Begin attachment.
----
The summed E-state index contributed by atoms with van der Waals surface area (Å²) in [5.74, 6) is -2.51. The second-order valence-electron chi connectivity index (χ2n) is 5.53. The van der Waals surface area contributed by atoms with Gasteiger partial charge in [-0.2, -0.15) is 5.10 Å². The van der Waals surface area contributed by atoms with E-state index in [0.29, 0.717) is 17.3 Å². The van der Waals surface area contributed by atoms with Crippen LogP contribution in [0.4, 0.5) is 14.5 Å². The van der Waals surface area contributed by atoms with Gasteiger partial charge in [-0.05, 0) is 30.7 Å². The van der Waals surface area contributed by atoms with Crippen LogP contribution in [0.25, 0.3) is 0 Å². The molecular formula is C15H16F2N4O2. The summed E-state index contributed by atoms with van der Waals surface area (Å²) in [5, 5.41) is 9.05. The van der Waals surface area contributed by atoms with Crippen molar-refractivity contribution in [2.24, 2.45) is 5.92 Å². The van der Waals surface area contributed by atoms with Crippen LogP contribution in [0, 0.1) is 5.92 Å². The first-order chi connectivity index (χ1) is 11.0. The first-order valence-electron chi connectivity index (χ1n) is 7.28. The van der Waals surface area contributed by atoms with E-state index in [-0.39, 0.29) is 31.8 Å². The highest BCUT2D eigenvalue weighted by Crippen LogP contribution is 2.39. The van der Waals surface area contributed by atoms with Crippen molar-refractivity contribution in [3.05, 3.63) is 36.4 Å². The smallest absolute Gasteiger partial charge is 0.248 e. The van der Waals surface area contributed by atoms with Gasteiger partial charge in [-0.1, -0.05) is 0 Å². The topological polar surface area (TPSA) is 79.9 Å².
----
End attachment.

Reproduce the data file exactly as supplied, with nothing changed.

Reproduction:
The summed E-state index contributed by atoms with van der Waals surface area (Å²) in [5.74, 6) is -2.51. The second-order valence-electron chi connectivity index (χ2n) is 5.53. The van der Waals surface area contributed by atoms with Gasteiger partial charge in [-0.2, -0.15) is 5.10 Å². The van der Waals surface area contributed by atoms with E-state index in [0.29, 0.717) is 17.3 Å². The van der Waals surface area contributed by atoms with Crippen LogP contribution in [0.4, 0.5) is 14.5 Å². The van der Waals surface area contributed by atoms with Gasteiger partial charge in [-0.05, 0) is 30.7 Å². The van der Waals surface area contributed by atoms with Crippen LogP contribution in [0.25, 0.3) is 0 Å². The molecular formula is C15H16F2N4O2. The summed E-state index contributed by atoms with van der Waals surface area (Å²) in [5, 5.41) is 9.05. The van der Waals surface area contributed by atoms with Crippen molar-refractivity contribution in [2.24, 2.45) is 5.92 Å². The van der Waals surface area contributed by atoms with Crippen LogP contribution in [0, 0.1) is 5.92 Å². The first-order chi connectivity index (χ1) is 11.0. The first-order valence-electron chi connectivity index (χ1n) is 7.28. The van der Waals surface area contributed by atoms with E-state index in [-0.39, 0.29) is 31.8 Å². The highest BCUT2D eigenvalue weighted by Crippen LogP contribution is 2.39. The van der Waals surface area contributed by atoms with Crippen molar-refractivity contribution in [3.05, 3.63) is 36.4 Å². The smallest absolute Gasteiger partial charge is 0.248 e. The van der Waals surface area contributed by atoms with Gasteiger partial charge in [-0.1, -0.05) is 0 Å². The topological polar surface area (TPSA) is 79.9 Å².